Silence vs. Playing
Posted: September 18th, 2013 by Ashley Saunders
This is a really important subject, which when fully understood and applied, can turn you from being an average guitarist into a great player. Imagine trying this simple idea on your next gig, do you think it will lead to better gigs? More work? better venues? I believe so.
So, do you want to know how to take a step up in your abilities?
If you do, you’re in the right place! You see, knowing when NOT to play is just as important as playing, it’s just as critical as playing in tune or having a great feel and timing. Yet so many miss it – skip past it.
It is like most guitarists have verbal diarrhoea – scrap that! Most musician act like they have verbal diarrhoea – they can’t seem to play enough notes per beat. Yet alone a bar! Let’s play more and more!
Music is a conversation
Music is designed to be like have a two way conversation, you have to participate in both ways – listening and talking. I’m sure you’ve been in “conversation” with a person who just wouldn’t shut up? Right? It’s really annoying. Plus that’s how you will remember that person – bad first impression?!
Well that’s what you’re doing when you playing all the time. It’s like you’re doing the talking for the both of us and not giving space for the other person to collect their thoughts or even speak.
With that in mind, why don’t you listen more? Why do you do all the talking?
Both are important questions that only you can answer.
Let silence happen
So what are some ways to stop “talking”?
Firstly, think about how the shape of the song would look if drawn out, are you adding something or taking away from the song? Are you building the song or your ego? Remember, the song is king.
Another way is, holding back (sitting on your hands – so to speak). You could hold off from playing until you really have to play. If it’s a slow song, try to hold off until the second verse – then find something small to play, which adds to the song.
How about this, if the song is based around a riff, then just play that and try to lock in with the other guitarist or the bassist. Make it sound like there’s only one of you – just they have been turned up to 11 (any one for spinal tap?).
Next, we could try and find a part that’s there but not there.
Find a meaningful guitar part
I’ll explain, sometimes it’s best to break what you’re playing down to triads and find chord inversions of all the chords which sit close to each other, the best string set for this is the 4th, 3rd and 2nd strings. Firstly it will cut down your movement and will make you have a thin sound. You’ll be there but not noticeable. This is a great skill to have and use, especially when playing with multiple guitarists or keyboard players (they usually hog a lot of the sound space! Hey, show ‘em this article!).
Another way to be small is to really try to lock with the hi-hat and play 8th notes (or whatever the drummer is playing on the hi-hat) and just play the root notes, much like the bass player – usually just twice as many notes. Focus on getting the timing right so that you disappear into the background. You can try sticking to the 6th string and just slide up and down, or maybe try to find the root notes over the two middle strings. This works greats for verses with full chords for the choruses.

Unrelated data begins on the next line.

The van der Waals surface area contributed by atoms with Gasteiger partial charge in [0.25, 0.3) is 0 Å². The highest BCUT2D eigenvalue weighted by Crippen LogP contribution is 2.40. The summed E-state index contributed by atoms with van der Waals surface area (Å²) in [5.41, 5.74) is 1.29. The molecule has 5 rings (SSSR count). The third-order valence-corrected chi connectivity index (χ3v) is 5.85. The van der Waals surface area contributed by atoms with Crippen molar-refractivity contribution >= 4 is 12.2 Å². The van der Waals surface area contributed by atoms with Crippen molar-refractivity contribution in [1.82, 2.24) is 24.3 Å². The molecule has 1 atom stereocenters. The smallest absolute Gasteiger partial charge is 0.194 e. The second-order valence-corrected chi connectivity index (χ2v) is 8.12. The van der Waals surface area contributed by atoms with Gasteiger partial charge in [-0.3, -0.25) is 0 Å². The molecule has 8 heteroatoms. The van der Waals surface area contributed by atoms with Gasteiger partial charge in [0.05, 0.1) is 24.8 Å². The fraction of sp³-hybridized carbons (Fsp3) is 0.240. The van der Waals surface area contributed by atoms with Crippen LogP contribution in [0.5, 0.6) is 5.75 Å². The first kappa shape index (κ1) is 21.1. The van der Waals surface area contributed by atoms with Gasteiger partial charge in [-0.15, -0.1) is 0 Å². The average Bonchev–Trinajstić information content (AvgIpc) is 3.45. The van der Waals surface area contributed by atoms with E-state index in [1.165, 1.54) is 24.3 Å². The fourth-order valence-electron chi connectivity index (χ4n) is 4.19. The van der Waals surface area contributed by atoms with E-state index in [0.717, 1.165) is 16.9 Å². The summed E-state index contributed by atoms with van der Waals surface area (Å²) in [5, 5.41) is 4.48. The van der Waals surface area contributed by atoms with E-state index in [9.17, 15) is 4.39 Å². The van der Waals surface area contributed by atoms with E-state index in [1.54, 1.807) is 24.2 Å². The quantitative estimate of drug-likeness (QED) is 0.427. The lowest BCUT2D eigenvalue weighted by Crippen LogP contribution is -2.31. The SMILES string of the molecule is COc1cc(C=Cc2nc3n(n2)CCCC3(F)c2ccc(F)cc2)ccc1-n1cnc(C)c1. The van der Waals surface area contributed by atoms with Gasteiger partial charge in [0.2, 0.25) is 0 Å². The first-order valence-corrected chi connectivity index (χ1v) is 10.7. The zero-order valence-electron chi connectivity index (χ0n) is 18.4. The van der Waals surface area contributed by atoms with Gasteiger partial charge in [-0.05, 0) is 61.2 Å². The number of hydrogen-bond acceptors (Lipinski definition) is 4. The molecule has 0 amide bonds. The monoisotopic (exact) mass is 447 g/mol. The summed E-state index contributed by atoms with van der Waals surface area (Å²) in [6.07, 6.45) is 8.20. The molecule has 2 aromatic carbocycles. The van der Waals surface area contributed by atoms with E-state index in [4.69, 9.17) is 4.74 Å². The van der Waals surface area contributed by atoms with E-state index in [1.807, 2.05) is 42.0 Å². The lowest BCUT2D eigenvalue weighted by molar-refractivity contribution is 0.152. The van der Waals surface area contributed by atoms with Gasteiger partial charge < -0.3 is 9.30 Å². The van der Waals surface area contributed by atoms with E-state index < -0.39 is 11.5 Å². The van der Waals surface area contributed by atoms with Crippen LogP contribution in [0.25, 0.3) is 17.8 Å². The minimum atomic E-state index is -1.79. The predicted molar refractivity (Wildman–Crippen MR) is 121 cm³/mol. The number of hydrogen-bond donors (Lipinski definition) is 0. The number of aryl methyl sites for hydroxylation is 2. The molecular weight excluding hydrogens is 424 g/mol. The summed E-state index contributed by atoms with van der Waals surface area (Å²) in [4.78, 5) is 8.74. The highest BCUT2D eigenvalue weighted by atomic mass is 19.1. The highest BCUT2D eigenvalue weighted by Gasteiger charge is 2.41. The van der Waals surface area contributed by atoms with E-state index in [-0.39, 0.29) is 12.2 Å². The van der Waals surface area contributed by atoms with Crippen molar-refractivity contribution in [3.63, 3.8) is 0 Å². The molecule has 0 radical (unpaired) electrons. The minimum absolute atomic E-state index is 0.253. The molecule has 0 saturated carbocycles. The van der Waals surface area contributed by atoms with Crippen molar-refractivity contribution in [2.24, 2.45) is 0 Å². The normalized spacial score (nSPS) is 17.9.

Next up, Try to pick two notes on the middle two strings that outline the chord and just try to move one note per new chord. You’ll need to understand your theory and harmony or know your triads – [hint you could play triads without the top note]. You could try picking the two notes in a simple pattern or finding a simple rhythm that complements what the drummer is playing so that the two of you, become one bigger sound. You could try a mixture of picking and strumming. So many options with this!
Or, make your playing noticeable
You could go the other way; make it noticeable when you do play. If you’re trying to build the choruses, then just play in that section – make it loud.
If you’re playing the “hook” or “tag” or “theme” of the song (or whatever you call it), then it could be worth dropping out when you’re not playing or go back to just playing on the first beat of each chord change – you’ll be loud and obvious when you need to be and then provide support when the hook is over and you’re into the next section – the best of both worlds.
One more way, think in terms of painting. Are you trying to paint big broad strokes or small details? You don’t need a big brush to fill in the small details. Think also in terms of shade and light. There might be times when you will want to shine bright and other times where you’re happy to just be there in the shade, playing.
Always think, am I adding something positive here or not? If you took me away, would a vital part of the song be missing? If you answer no to either it could be time to reconsider how much you are playing and stop playing so much.
You see there are many ways to play less; the most important of them is to think.
Record and analyse
A way to really think is to record a practice session or a live gig, and ask yourself are you really adding something? Do you need to stop? Could you find a part that is smaller and less obvious? Is there central riff in the song I could play that would support the section better?
I know I’ve given you a few different ways to arrange how you play better but I bet if you think, listen and work hard, you’ll play better and people will notice it. This all will take some time and effort but the reward will be huge – you’ll take a giant step up in your skill level. Surely that’s worth the effort?